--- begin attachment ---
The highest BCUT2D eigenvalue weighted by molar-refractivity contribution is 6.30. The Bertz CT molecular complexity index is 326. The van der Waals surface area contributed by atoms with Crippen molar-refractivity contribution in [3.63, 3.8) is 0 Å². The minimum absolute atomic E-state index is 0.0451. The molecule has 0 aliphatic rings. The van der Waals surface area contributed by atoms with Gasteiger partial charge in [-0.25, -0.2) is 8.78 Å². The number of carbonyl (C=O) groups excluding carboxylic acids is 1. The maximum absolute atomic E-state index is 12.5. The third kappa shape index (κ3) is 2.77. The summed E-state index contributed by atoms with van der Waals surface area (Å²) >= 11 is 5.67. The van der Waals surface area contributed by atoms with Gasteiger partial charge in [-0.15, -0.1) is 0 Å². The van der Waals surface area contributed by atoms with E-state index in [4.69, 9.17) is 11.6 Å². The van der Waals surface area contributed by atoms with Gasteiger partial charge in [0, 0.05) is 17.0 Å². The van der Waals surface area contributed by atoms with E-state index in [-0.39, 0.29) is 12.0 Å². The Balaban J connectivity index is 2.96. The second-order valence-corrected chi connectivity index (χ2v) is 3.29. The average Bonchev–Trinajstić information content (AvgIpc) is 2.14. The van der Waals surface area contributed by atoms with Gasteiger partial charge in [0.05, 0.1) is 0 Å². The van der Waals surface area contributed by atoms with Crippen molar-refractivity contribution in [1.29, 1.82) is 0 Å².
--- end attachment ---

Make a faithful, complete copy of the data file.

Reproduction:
The highest BCUT2D eigenvalue weighted by molar-refractivity contribution is 6.30. The Bertz CT molecular complexity index is 326. The van der Waals surface area contributed by atoms with Crippen molar-refractivity contribution in [3.63, 3.8) is 0 Å². The minimum absolute atomic E-state index is 0.0451. The molecule has 0 aliphatic rings. The van der Waals surface area contributed by atoms with Gasteiger partial charge in [-0.25, -0.2) is 8.78 Å². The number of carbonyl (C=O) groups excluding carboxylic acids is 1. The maximum absolute atomic E-state index is 12.5. The third kappa shape index (κ3) is 2.77. The summed E-state index contributed by atoms with van der Waals surface area (Å²) >= 11 is 5.67. The van der Waals surface area contributed by atoms with Gasteiger partial charge in [-0.15, -0.1) is 0 Å². The van der Waals surface area contributed by atoms with E-state index in [4.69, 9.17) is 11.6 Å². The van der Waals surface area contributed by atoms with Gasteiger partial charge in [0, 0.05) is 17.0 Å². The van der Waals surface area contributed by atoms with E-state index in [-0.39, 0.29) is 12.0 Å². The Balaban J connectivity index is 2.96. The second-order valence-corrected chi connectivity index (χ2v) is 3.29. The average Bonchev–Trinajstić information content (AvgIpc) is 2.14. The van der Waals surface area contributed by atoms with Gasteiger partial charge in [0.05, 0.1) is 0 Å². The van der Waals surface area contributed by atoms with Crippen molar-refractivity contribution in [1.29, 1.82) is 0 Å².